Industrial Ecology

Industrial Ecology is the study of the natural resource flow through an industrial system used to create a product and carry it through its life cycle. The objective is to incorporate principles of natural ecosystems where byproducts of processes including resource allocation, production, operation, maintenance, and end-of-life are used as feedstocks for other processes to where they function harmoniously with ecological systems.

Many early industrial systems effectively used process byproducts and residuals for power and operated within the short carbon cycle. The short carbon cycle is the carbon moving around between the atmosphere, oceans, soils, plants, and animals. As the 20th Century progressed, fossil fuels and utility energy systems, which offered the user greater convenience and lower capital cost, displaced many on-site combined cycle systems. Fossil fuels are made of carbon that comes from the gradual deposition of short carbon cycle material into subterranean carbon vaults and comes back into interaction with the short carbon cycle naturally via volcanoes and erosion. The extraction and utilization of fossil fuels bypasses the natural way carbon is reintroduced at a rate that exceeds the capability of ecological systems to sequester it.

Some remote industrial systems built in the late 20th Century continued to follow earlier practices due to fossil energy scarcity, unreliable infrastructure, utilization of a renewable fuel if harvested on a sustained yield basis, and cogeneration to increase the overall efficiency and economic viability of the system.

An example of a late 20th Century combined-cycle coconut oil production system in Fiji which uses coconut husks as boiler fuel.

Vapor Motive Company specializes in utilizing biomass residuals for combined cycle systems:

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Coconut husks drying for boiler fuel

biomass grate
Water-cooled pinhole woody biomass grate

energy usage graph

There are challenges in the amount of energy we consume. A large portion of this energy has to do with the poor efficiency of industrial and consumer energy systems in their energy use and lack of energy conservation. Mobile and small-scale stationary systems often are the least efficient and yet still require the highest-grade energy sources such as diesel fuel delivered to locations that are often remote. Using the most efficient and practical type of energy for a job and combined cycle and waste heat utilization with highly serviceable components made from low impact raw materials and designed to last decades are primary focuses of Vapor Motive Company’s designs.

industrial ecology graphic
Note: Assumes national averages for grid electricity and incorporates electric transmission losses.
Source: Tina Kaarsberg and Joseph Roop, “Combined Heat and Power: How Much Carbon and Energy Can It Save for Manufacturers?”

Thermal cogeneration (CHP) remains one of the most efficient forms of energy production. In the above example, a process requires 30 units of electricity and 45 units of thermal energy. Separate energy systems require more energy input to provide these energy units because the generation of electricity from a stand-alone thermal plant is low (example 32%). In a CHP system, the waste heat of generating electricity is recovered and used for a thermal process (example 45 units.) In a steam cogeneration system such as the copra dryer example, the steam generated by the boiler is used twice; once as a high-pressure steam to drive the steam engine and then the latent heat of vaporization of the low-pressure steam is used to dry the product and the fuel. Where a boiler fuel is available as a byproduct from a process, such as the copra dryer example, no external energy to the production process may be required.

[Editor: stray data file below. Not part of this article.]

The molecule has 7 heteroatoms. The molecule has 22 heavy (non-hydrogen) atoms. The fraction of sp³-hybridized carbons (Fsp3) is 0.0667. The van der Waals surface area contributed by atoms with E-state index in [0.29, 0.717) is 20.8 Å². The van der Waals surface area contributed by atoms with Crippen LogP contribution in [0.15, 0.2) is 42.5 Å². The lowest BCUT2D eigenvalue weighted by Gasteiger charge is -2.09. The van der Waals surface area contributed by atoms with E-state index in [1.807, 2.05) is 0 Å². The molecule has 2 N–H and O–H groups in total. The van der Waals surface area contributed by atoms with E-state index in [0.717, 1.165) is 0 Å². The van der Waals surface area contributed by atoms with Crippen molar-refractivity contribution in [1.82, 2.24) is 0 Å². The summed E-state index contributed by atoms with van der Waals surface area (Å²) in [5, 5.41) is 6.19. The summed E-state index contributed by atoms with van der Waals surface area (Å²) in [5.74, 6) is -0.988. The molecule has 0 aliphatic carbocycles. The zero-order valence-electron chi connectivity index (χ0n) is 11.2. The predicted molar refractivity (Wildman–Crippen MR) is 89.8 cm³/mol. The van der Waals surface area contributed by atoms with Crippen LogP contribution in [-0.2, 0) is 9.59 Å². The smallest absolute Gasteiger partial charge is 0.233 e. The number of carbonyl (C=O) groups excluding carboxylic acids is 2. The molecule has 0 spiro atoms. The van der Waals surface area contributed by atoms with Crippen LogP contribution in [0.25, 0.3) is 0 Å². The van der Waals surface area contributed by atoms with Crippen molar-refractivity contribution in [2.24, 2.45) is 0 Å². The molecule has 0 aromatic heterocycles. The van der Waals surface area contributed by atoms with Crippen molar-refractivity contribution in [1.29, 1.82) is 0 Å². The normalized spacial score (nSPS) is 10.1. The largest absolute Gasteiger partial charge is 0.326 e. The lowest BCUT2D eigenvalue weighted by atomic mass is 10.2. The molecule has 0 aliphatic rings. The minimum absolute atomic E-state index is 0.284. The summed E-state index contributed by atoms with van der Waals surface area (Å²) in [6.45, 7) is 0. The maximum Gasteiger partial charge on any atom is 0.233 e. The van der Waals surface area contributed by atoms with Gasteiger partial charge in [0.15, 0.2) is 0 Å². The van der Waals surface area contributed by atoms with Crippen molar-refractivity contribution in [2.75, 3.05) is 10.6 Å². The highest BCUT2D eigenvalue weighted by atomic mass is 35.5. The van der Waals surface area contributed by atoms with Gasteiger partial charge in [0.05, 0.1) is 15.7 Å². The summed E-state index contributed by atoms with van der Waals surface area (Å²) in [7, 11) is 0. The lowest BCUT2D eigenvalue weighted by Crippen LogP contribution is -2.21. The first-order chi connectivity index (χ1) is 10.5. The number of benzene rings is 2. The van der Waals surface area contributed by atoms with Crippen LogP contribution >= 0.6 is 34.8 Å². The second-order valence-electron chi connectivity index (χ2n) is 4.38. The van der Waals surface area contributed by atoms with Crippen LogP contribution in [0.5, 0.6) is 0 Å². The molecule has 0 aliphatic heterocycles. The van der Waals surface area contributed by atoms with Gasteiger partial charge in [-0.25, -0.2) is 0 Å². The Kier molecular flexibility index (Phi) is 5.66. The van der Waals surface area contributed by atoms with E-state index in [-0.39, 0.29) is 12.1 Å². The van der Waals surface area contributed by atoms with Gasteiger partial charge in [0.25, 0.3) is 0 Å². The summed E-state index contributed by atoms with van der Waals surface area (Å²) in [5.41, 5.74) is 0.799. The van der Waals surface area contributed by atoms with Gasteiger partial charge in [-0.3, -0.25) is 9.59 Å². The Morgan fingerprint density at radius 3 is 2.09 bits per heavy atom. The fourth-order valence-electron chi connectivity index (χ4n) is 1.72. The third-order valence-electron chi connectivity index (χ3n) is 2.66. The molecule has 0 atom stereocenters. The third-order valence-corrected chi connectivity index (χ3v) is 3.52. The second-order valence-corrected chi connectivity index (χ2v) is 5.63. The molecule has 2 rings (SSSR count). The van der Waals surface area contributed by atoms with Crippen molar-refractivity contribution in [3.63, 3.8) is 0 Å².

The 20th Century also saw the development of effective solar thermal collectors for generating steam and hot water. Though hot water systems can supply a large amount of process requirements, steam or higher temperature thermal fluid is often needed as well as mechanical power or electricity. While fossil-fuel scarcity in remote locations inspired initial development, disruptions in the fossil-fuel supply chain in the U.S. in the early and late 1970’s spurred a variety of projects and political interest.

It should be noted that an environmental awareness has long been associated with solar thermal collectors:

One thing I feel sure of and that is that the human race must finally utilize direct sun power or revert to barbarism. I would recommend all far-sighted engineers and inventors to work in this direction to their own profit, and the eternal welfare of the human race.” – Frank Schuman, Scientific American, 1914

In many places, solar heating is as economical today as power from nonrenewable sources. Nobody can embargo sunlight. No cartel controls the sun. Its energy will not run out. It will not pollute our air or poison our waters. It is free from stench and smog. The sun’s power needs only to be collected, stored, and used.” – President Jimmy Carter, May 3, 1978 – Sun Day

industrial ecology graphic solar parabolic integration
Integrated solar thermal and photovoltaic arrays for facility at mid-latitude with a thermal process


VMC’s solar trough design allows rooftop mounting to lower land requirements, reduce transmission losses, and provide some shade below them. There are a lot of opportunities to optimize a building, and those should be studied in the book, “A Golden Thread, 2500 Years of Solar Architecture and Technology” by Ken Butti and John Perlin.


It is possible to implement a CHP system with direct solar energy:

solar vfe - industrial ecology graphic
Combined cycle freeze desalination system powered by solar thermal micro troughs with steam engine generator and water as refrigerant